On October 23, the news broke that, out of the blue, David Beckham was beginning preliminary talks with Milan about the possibility of a three-month loan switch to the San Siro. In a surprise move, it was designed to cover the barren period between the MLS shutdown and England’s World Cup qualifying campaign reigniting in the spring to ensure Beckham remained match-fit.
What started as an audacious announcement by the powers that be at Milan, soon expounded itself as reality after quick talks with Beckham’s advisors were held earlier this week. The former England captain was indeed heading to Italy in a quest to feed the need for competitive football once the Los Angeles Galaxy season lay dormant until the New Year.
Talk soon turned to whether this meant the end of the Beckham attempts to conquer America, whether Ancelotti would finally land the famed right footer at the third time of trying and where he would fit in among Milan’s indomitable stable of midfielders. After some consternation from those inside the Galaxy, including manager Bruce Arena, it was announced that Beckham would forego the planned tour of Australia to meet up with the Rossoneri on January 7.
So what sparked the sudden leap from an MLS walking advert to serious competition at the top of Serie A? Supposedly under advisement from current England boss Fabio Capello – who had previously coached Beckham when the soft-spoken midfielder had been a Galactico in Madrid – the wheels of the move were set in motion.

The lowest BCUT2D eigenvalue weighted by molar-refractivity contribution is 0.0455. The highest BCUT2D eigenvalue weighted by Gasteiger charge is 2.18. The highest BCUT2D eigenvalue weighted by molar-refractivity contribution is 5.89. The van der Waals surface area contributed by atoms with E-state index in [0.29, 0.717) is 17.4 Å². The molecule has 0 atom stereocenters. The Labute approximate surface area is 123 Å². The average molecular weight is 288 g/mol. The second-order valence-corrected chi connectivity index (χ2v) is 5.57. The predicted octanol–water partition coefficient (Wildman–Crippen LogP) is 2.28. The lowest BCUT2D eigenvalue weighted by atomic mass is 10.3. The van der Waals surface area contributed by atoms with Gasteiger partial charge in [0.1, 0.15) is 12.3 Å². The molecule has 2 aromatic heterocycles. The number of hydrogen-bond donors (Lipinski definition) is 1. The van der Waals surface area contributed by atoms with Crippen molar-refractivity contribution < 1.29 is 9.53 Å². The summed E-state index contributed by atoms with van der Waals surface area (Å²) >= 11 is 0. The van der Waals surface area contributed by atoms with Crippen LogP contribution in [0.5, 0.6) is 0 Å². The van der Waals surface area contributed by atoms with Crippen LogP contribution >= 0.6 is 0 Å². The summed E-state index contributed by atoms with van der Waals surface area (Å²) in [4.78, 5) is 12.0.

Not unpopular with the Italian tactician, despite Beckham being omitted from his first squad, the free-kick specialist has become little more than a warm down replacement for Arsenal sprog-turned-international starlet Theo Walcott. With the irrefutable incisiveness of Walcott’s blistering speed, the demand for Beckham’s high arch crosses has somewhat dwindled.
Add to that the power axis turned selection headache that is Steven Gerrard and Frank Lampard, the equally speedy but often overlooked Aaron Lennon and David Bentley’s mini-Beckham posturing, the whiles of America has cast Beckham as something of an outsider in Capello’s plans and endangered his chances of boarding the flight to South Africa in two years time.
Without first team football ahead of the Group 6 clashes with Ukraine and Kazakhstan in April, Beckham’s chance of setting more international caps records hung in the balance. Seemingly in the spirit of generating competition for places, Capello and his assistant Franco Baldini put the possibility of housing the merchandise magnet during the winter months to Milan Vice-President Adriano Galliani.
After the possibility of securing the Leytonstone lad arose, the gossip mongers soon murmured as to whether the move would see Beckham join the Milanista for three or six months, with the longer option cutting into the 2009 American season and the former being nothing more than a glorified training camp until the end of March – similar to when Beckham retained fitness by training with Arsenal in January 2008.